Today at work, a mom told a story about how her ten-year-old daughter deleted a video from her phone that the mom had surreptitiously taken of said daughter dancing. A colleague remarked, “Well I guess she had the right to decide what video she wants of herself.”
And my answer to that is no, no she does not. Because she doesn’t understand what she is doing any more than she – at the age of ten – could understand why getting a tattoo at that age is truly a horrific idea.
A ten-year-old girl cannot understand that in the space of a few short months she will cease to exist. She cannot understand that the girl that lived and danced on that video will be gone in a few brief turns of the earth. She cannot understand the imperative, the non-negotiable need, to capture the image of that girl, because in one season’s change that girl will vanish forever.
As a child, I remember times when my parents or grandparents made wistful comments about the pretty, engaging little girl I had been. And in my inability to understand the real message behind those remarks I concluded that they were disappointed in how I had grown. Because it seemed that I was not as good, or charming, or sweet, or adorable as I had been at some mysterious younger age. After all, I was still there, wasn’t I? How could they miss the same girl that was sitting right there? So clearly the older me was something less than I had been.
Only now do I understand. Only now as I look at my fourteen-year-old son and realize that my fourteen-year-old son isn’t the same creature that my four-month-old, four-year-old or thirteen-and-a-half year old son was, does the truth behind their remarks make itself known to me. Those children are gone – vanished. And I miss them so, so much. It is not a question of being disappointed in the person my son is now – he amazes me daily and my pride is a physical thing. But he is not those little boys. He is something entirely different. And his incredible presence in my life now does not preclude my missing the boy-who-was-but-is-no-more.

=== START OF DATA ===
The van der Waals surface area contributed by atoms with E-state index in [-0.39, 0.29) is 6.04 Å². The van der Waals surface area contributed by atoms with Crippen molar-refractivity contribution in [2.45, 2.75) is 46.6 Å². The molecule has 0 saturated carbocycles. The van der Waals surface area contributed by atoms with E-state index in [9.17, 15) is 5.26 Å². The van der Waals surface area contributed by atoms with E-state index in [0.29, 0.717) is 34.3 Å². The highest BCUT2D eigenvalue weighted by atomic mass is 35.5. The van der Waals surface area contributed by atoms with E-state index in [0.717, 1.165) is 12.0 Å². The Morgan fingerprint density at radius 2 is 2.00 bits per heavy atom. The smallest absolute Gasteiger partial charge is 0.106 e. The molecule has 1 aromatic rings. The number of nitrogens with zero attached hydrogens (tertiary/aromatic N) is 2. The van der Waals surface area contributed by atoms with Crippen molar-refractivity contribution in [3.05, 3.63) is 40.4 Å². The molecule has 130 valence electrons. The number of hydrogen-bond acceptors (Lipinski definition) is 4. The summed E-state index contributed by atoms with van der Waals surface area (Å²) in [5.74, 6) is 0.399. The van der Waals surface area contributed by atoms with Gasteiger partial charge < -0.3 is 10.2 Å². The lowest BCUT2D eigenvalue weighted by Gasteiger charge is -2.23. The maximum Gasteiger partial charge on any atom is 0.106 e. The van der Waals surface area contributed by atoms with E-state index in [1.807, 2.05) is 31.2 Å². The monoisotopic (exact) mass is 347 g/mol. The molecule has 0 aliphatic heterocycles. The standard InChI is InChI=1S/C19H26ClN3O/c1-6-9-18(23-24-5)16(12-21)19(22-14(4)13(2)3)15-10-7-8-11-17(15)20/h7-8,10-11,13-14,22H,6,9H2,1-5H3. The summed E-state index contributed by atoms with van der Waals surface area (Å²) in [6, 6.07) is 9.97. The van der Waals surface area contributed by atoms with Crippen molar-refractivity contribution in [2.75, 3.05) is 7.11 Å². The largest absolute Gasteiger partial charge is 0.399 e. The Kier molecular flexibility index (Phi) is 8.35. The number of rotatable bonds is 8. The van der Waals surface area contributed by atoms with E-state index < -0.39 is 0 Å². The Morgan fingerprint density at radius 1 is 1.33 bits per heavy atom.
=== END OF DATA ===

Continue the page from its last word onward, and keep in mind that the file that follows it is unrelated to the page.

It is in the difficulty of bringing to my mind his smallness, his tender skin and the peach-flesh feel of his hands in mine that I can appreciate the bittersweet sound of the voices of the adults in my life as they recalled the Lori-that-used-to-be. It is in the amnesia I experience when I try to remember the feel of the weight of his body in my arms, and the feeling of his toddler-self melting against my chest as I woke him from naps that I realize that I have joined the elders of my tribe as they grieve the loss of their small children even as they welcome the young adults they have become.
I have only one child of my body. My stepchildren are parts of my heart, there is no denying. They have given me the gift of a variety of mothering that can only be known by people who have parented more than one child’s spirit. But they were not part of my life until they were 10 and 12. I did not have the small-child experience with them. And so those memories – those physical sensations of children small enough to wrap your arms around in protectiveness, of weight limp against your shoulder, those images of light bending, melting around a cheek of infinite softness – those were not mine to have with my beautiful step-children. Those moments were mine only once, and now…they are gone.
I look at the photos and videos and I wish I had more. A million times more. But I was busy – parenting, feeding, teaching, modeling, playing, laughing, building. And when my son was eight, I started over, ever watchful that the bitter, angry taste of I-did-this-once-already never flavored the world he lived in. There was only so much time – I could drag out the camera, or I could read him the book. I could film the Lego construction site, or I could help with the building.
And I did not understand, even then, how brief his time on this earth would be – the baby, the toddler, the child no taller than my hip, the little boy who still asked for cuddles. Maybe if I had understood I would have sacrificed just a little of the doing in favor of capturing his existence more thoroughly. So that now, as I realize that eye-to-eye means that I tilt my head up, as his voice descends into more manly registers and his interests evolve into wonderful constructs that do not include me, that the little boy will be just a little bit closer, and a little bit easier to see.
He has no idea. He cannot yet. He scowls when I break out the camera and tries to avoid it when I’m taking pictures. But I am much more determined, now that I understand what time will do. For as much as I miss the little boy when I look at the teenager, I know I will ache, in all my body, for the teenager, once he becomes a man.